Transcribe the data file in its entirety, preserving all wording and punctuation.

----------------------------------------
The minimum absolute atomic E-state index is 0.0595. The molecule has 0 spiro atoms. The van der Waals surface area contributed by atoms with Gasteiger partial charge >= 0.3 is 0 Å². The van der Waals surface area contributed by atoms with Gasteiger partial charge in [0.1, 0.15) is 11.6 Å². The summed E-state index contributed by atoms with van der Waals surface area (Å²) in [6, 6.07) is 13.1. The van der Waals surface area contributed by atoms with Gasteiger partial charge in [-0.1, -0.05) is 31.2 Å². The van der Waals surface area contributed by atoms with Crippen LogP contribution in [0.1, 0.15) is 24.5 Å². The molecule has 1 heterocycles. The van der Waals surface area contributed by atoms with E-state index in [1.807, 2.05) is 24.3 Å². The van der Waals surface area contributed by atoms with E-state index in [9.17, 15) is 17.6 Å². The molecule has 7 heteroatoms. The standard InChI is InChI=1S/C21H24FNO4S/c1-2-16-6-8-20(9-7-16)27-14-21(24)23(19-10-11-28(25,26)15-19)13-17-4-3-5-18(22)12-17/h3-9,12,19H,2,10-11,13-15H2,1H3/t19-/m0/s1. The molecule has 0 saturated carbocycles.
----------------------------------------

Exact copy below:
The minimum absolute atomic E-state index is 0.0595. The molecule has 0 spiro atoms. The van der Waals surface area contributed by atoms with Gasteiger partial charge >= 0.3 is 0 Å². The van der Waals surface area contributed by atoms with Gasteiger partial charge in [0.1, 0.15) is 11.6 Å². The summed E-state index contributed by atoms with van der Waals surface area (Å²) in [6, 6.07) is 13.1. The van der Waals surface area contributed by atoms with Gasteiger partial charge in [-0.1, -0.05) is 31.2 Å². The van der Waals surface area contributed by atoms with Crippen LogP contribution in [0.1, 0.15) is 24.5 Å². The molecule has 1 heterocycles. The van der Waals surface area contributed by atoms with E-state index in [1.807, 2.05) is 24.3 Å². The van der Waals surface area contributed by atoms with E-state index in [9.17, 15) is 17.6 Å². The molecule has 7 heteroatoms. The standard InChI is InChI=1S/C21H24FNO4S/c1-2-16-6-8-20(9-7-16)27-14-21(24)23(19-10-11-28(25,26)15-19)13-17-4-3-5-18(22)12-17/h3-9,12,19H,2,10-11,13-15H2,1H3/t19-/m0/s1. The molecule has 0 saturated carbocycles.